We're going to look at houses today. We need to move for an assortment of reasons, including space constraints, an improved commute*, and we're going to take another crack at public school for my daughter, but in a different school district.
We'll miss our neighbors when we move, of course. There are eight houses on our street, although you'd never know it on Halloween, because we're the only ones that decorate, and for a long time, we were one of only two houses that turned the lights on and admitted to being home. Only the most intrepid and dedicated teenage sugar fiends crossed our busy street to come claim the candy - although we tried to make it worth the trip by giving them giant handfuls and hoping they'd remember us next year. No, they didn't.
Did I mention there's a really busy street behind our house?
Our neighbors are fabulous, of course, if by fabulous you mean memorable and yes, I'm trying to be tactful here in case any of them knows about my blog. First, there's the old Russian guy, who introduced himself as we were moving in by yelling at us for having a moving truck on the street, because his wife wouldn't be able to back her car out of the garage if she wanted to - even though the truck wan't anywhere near the garage and as far as I could tell, his wife wasn't actually attempting to drive anywhere.
Then, of course, there are the Pillars of our Community - the people whose house faces ours and whose driveway is almost, but not quite, directly lined up with our own. The "not quite" part is important, because what this means is that the little decorative brick pillars with the brass light fixtures that stand on either side of their driveway don't line up with the sides of our driveway - rather, one of them lines up perfectly with the second stall of our garage. No, you can't see it when you back up.
We also learned this the day we moved in, when the cable guy's truck knocked it clean over.
Of course, that was several years ago, but we remember the event annually when the pillar is once again knocked over, usually when we're not home to point it out to people before they start backing up. Our neighbor apparently considers that to be the only possible solution to the problem, when she came over to discuss it with me the one time someone hit it and didn't politely go over to them and offer to pay for the repair.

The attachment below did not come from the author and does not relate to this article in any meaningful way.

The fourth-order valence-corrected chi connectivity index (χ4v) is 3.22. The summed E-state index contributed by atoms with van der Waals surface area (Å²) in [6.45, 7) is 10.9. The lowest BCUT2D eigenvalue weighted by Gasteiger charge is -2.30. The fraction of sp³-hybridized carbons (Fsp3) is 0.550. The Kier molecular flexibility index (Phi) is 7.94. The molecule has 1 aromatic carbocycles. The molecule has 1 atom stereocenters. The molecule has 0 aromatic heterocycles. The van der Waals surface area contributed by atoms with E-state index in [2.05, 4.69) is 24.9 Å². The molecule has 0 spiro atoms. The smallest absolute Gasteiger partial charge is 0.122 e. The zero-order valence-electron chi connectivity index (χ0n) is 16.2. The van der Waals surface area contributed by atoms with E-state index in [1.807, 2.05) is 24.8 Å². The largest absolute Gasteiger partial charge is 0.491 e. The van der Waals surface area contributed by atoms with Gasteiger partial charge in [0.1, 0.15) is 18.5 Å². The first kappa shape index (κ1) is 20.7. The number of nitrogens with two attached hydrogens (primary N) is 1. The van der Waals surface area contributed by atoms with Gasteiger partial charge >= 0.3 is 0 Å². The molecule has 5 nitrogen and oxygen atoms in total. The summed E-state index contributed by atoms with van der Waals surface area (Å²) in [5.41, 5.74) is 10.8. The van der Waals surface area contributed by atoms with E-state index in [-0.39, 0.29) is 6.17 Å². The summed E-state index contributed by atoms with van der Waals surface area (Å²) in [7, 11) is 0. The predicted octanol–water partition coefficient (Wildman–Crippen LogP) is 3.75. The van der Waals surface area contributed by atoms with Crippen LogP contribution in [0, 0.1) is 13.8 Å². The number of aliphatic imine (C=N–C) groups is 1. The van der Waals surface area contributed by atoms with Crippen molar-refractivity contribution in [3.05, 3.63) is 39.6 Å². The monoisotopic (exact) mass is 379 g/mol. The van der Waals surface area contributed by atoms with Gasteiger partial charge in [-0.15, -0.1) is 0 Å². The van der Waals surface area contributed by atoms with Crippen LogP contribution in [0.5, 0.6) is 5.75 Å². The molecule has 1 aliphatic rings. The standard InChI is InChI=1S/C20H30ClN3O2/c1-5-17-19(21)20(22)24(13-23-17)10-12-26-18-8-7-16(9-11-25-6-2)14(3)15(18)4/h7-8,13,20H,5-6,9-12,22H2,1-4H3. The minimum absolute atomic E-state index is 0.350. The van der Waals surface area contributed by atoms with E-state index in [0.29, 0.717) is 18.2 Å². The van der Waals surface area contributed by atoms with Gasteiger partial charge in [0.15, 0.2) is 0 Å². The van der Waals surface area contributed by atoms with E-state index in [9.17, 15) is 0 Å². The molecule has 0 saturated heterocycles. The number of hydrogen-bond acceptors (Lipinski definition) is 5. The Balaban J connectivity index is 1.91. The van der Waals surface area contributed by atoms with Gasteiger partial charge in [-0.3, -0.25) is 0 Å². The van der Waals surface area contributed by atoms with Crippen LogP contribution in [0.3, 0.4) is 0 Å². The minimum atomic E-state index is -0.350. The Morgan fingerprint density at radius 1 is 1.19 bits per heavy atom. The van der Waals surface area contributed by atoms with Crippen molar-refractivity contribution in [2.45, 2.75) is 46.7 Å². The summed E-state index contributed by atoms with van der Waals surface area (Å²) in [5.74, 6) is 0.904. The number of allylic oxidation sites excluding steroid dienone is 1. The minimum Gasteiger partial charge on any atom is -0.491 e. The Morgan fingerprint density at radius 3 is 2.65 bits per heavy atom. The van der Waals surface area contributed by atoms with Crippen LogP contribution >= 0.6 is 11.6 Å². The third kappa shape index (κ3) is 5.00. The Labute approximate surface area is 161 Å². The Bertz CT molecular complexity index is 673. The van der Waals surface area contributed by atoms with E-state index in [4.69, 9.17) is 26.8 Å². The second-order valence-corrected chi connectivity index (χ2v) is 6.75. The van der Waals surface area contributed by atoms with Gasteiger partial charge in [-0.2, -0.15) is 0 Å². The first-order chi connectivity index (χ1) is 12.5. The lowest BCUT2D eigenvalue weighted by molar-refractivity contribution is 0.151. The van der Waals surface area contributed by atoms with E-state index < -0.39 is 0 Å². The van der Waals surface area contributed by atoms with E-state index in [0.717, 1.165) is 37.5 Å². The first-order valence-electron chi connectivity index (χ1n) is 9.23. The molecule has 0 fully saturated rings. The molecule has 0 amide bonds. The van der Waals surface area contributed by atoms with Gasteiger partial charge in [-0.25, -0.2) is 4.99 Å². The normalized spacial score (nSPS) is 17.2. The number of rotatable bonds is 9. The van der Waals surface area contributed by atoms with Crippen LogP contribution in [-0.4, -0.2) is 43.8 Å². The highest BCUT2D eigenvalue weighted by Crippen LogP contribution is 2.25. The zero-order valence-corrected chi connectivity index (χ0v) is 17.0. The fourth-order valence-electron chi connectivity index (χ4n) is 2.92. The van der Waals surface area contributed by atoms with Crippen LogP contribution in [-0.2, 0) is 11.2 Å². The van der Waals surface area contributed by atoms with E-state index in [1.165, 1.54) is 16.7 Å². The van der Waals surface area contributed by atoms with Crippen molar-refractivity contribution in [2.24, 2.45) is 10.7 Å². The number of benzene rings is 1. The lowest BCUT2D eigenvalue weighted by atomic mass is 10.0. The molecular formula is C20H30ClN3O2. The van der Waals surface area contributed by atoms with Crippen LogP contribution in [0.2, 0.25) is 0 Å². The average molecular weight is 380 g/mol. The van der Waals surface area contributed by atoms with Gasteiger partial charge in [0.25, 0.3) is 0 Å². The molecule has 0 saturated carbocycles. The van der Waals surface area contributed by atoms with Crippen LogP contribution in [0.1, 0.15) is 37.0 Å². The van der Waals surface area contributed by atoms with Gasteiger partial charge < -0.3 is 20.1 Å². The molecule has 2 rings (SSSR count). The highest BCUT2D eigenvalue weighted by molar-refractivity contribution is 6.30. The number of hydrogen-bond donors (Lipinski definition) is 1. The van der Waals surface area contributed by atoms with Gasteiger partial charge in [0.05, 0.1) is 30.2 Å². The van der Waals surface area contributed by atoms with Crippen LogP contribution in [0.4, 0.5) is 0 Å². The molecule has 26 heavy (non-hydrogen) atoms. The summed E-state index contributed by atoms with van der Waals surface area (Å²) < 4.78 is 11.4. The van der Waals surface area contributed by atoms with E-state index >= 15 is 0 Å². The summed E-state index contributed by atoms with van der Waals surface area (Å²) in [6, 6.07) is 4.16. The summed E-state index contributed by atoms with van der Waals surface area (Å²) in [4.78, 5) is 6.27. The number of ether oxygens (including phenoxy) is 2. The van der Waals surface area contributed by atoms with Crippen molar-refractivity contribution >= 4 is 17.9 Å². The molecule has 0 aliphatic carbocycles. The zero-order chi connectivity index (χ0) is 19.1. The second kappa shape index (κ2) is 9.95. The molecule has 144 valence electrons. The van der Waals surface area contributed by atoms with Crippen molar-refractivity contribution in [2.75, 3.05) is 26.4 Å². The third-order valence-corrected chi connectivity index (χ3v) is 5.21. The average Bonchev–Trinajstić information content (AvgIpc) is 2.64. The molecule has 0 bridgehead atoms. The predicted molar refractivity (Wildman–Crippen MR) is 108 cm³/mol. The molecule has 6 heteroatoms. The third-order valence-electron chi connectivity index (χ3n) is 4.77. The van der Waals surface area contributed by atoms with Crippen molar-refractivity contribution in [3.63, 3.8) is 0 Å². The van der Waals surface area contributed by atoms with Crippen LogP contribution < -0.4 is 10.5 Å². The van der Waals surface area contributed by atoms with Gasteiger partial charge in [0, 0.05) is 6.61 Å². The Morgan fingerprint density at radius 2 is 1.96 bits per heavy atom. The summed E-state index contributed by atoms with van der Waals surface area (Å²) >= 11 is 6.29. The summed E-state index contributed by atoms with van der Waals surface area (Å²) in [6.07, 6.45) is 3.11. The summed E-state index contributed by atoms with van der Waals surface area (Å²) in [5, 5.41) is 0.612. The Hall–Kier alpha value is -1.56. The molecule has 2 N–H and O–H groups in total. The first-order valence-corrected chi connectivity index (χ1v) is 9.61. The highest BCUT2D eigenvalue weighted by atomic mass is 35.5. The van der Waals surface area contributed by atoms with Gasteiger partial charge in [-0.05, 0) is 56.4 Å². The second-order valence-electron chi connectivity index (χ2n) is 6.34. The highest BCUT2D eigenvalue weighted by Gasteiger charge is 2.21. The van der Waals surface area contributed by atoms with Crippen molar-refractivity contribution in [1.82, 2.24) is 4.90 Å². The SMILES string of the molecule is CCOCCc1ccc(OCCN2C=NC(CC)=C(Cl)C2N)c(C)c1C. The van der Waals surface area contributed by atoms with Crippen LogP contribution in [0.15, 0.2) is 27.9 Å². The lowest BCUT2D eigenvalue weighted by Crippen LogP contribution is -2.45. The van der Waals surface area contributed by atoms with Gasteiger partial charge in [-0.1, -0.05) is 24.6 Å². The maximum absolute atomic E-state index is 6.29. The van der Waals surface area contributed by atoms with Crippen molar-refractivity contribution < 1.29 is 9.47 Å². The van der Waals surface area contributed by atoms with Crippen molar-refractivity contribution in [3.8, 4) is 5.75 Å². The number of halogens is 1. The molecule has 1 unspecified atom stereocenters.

We say: design flaw. They say: people should be more careful, and it's up to you to make them so. We say: Safety hazard that should be removed. They say: then we won't have two matching pillars.
I've considered offering to remove the other pillar with my own car, but I don't think that would help the situation.
But far and away the most memorable house on our street is what we refer to as The Jungle House. We don't know the neighbors in that house, which has a Willy Wonka quality to it - nobody ever goes in, nobody ever comes out. We know people live there as we sometimes catch furtive glimpses of them through the thick layer of vegetation that they've planted around the house, which you can barely see behind it all. My personal theory to account for all the shrubbery is that it's a Knights Who Say Ni retirement facility.
We wondered about The Jungle House for several years, until about a year or so ago, when it went up for sale, and we went on line to get a sense of property values on our street**. Suffice it to say, the inside of their house is just as unique as the outside: there's a pool table in the living room, for example, and a hot tub in the garage.
In the garage, you ask? But isn't that kind of an unpleasant place for nine people to sit in a jetted tub? Well, in other three-car garages, sure, but this garage has been completely finished with amenities including a giant television with surround sound, an extra shower, and wallpapered in - what else? - a delightful jungle-themed paper.
Some people might be confused by putting a garage to such a purpose, but we looked at the pictures and suddenly understood why they chose to park their van on their front lawn, concealed behind all that shrubbery.
No, we'll miss our little neighborhood when we move, although it doesn't seem likely to happen anytime soon at the pace we're going.
* For my husband, not me. My commute improved a lot when I started working from home - there's no traffic in the hallway, although I usually manage to trip over the dog on my way to work.
**Not because we're nosy or anything.